Court hears police interview with Royston murder suspect Ian Stewart – who couldn’t remember key moments in lead up to partner Helen Bailey’s disappearance
- Credit: Archant
Ian Stewart’s second recorded police interview was played in full at St Albans Crown Court today, in which he said he couldn’t recall key moments around the time his partner – Royston author Helen Bailey – disappeared.
The 56-year-old was slouched in a brown leather chair for most of the two-hour tape which was recorded at their Baldock Road home on May 4 – three weeks after it is alleged he killed Ms Bailey and dumped her body in a cesspit beneath the garage, along with that of her dog Boris.
Det Con John Lockwood conducted the interview with DC Hollie Daines. Taking to the witness stand before the video was shown in court, DC Daines said she had felt unease during the interview with Mr Stewart.
Prosecutor Stuart Trimmer QC asked: “In terms of co-operating with the enquiry, how did you find Mr Stewart?”
DC Daines replied: “I found his behaviour unexpected at times, he had already snapped at me a couple of times, the grin I found quite odd, and he was rude, uncooperative and dismissive.
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“And I felt a certain unease about it.”
On April 26, DC Daines was informed the police’s major crime unit would take over the investigation.
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In the tape, Ian Stewart was first asked about the phones in the house, and whether he ever swapped phones with Helen – to which he said they would if one was left at home, or if one had a flat battery.
In the recording he was asked: “Have you swapped as recently as Monday. April 11? When was the last time you saw Helen’s phone?”
Mr Stewart, who is originally from Letchworth, responded: “I don’t remember to be honest, I don’t know.
“You haven’t seen it since she’s gone missing?” to which Mr Stewart said: “No.”
He was also asked if he has access to Ms Bailey’s emails and Facebook page which he said he did, but he stopped signing in as instructed by police.
The jury watched the tape, in which DC Lockwood asked if any new visitors had introduced themselves into his life. There was a long pause and then Stewart said: “No one springs to mind at all, no.” He then said someone was helping design the conservatory.
Mr Stewart was asked to recall what happened on April 11, and said that he couldn’t remember things, even when he was prompted by the officers.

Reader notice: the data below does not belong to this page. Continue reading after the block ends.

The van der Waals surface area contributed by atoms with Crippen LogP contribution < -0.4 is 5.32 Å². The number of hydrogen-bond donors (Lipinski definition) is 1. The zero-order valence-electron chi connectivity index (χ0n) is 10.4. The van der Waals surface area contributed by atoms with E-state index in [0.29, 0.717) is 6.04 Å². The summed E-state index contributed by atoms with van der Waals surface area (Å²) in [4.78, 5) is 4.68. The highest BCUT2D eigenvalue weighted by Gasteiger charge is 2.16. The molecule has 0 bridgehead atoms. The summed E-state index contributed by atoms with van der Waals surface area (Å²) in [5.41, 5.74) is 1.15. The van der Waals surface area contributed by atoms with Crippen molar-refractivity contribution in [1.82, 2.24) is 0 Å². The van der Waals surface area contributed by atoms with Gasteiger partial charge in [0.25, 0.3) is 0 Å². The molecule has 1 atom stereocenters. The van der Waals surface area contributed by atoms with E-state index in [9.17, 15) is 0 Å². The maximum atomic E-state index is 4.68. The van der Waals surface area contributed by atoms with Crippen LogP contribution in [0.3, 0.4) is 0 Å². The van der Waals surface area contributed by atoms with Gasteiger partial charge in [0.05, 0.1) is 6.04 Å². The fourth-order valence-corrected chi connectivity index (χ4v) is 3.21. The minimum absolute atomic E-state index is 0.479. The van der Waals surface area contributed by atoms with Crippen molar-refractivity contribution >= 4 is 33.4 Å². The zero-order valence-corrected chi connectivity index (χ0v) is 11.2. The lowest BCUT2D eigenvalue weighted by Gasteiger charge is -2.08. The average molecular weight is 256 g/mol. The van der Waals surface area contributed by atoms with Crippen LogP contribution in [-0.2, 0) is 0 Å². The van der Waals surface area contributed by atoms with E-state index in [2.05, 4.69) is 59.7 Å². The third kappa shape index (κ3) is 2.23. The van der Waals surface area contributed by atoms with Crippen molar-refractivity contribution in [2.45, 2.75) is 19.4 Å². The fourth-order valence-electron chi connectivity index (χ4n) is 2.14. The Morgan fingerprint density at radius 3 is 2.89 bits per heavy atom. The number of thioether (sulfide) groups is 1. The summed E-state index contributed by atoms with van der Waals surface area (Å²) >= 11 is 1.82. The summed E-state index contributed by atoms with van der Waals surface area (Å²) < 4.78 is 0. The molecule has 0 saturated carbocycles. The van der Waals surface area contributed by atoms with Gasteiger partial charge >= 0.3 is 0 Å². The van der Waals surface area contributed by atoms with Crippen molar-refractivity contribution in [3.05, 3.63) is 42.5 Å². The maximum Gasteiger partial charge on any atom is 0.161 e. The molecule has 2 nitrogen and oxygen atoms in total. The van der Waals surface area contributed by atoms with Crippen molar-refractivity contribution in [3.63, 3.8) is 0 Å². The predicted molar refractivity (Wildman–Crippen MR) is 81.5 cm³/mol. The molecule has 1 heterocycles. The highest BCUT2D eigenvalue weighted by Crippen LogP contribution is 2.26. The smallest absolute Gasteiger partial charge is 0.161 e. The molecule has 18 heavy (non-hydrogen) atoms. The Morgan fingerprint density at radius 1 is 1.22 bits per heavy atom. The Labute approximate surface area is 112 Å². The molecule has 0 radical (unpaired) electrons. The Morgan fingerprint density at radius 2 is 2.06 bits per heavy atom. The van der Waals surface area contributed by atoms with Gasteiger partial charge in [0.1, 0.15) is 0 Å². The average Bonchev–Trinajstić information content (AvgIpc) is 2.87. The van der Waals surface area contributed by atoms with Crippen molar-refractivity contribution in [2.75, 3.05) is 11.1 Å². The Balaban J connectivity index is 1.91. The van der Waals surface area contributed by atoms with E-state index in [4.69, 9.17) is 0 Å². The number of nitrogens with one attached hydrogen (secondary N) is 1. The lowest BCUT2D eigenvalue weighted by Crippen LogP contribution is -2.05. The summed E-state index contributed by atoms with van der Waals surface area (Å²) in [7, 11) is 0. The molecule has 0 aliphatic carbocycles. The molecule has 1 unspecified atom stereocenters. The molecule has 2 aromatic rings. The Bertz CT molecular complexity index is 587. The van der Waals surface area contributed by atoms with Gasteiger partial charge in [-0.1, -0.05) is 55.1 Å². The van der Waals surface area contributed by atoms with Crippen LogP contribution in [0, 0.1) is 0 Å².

He said he remembered Ms Bailey coming home after going out in her jeep and saying she was never driving again, but couldn’t remember where she was in the house when she said it, what she was wearing at the time or where exactly Boris was.
He was then asked about when he had previously said they had eaten lunch: “I don’t remember having lunch, but if I did say we did then maybe we did.”
In the afternoon he said he didn’t remember the order in which he did things, but he went to the doctors’ surgery in Bassingbourn, went to Royston tip and to the solicitors to drop off papers.
“I remember having to rush out, Mr Stewart said. “I picked up papers for the solicitor from the desk in my study.
Mr Stewart said his partner of four years waved at him from the dining room, before adding: “I don’t think I’m confusing it with another date, we did it so regularly.”
When asked what happened when he returned home, Mr Stewart said: “I came in and Helen wasn’t around, then I found the note on the desk.”
Mr Stewart has said the note was from Helen and said she needed space. In the recording he said he couldn’t remember what paper it was on, probably A4.
“I saw the other papers I should have taken, they were on the desk still – because Helen wasn’t around I knew she wanted to get on with the selling.
“I got back in the car went to drop the papers I forgotten to the solicitors and just dumped them there.”
And when asked if anything was different when he returned home, Mr Stewart said: “Nothing at all.”
Mr Stewart denies murder, and the trial continues.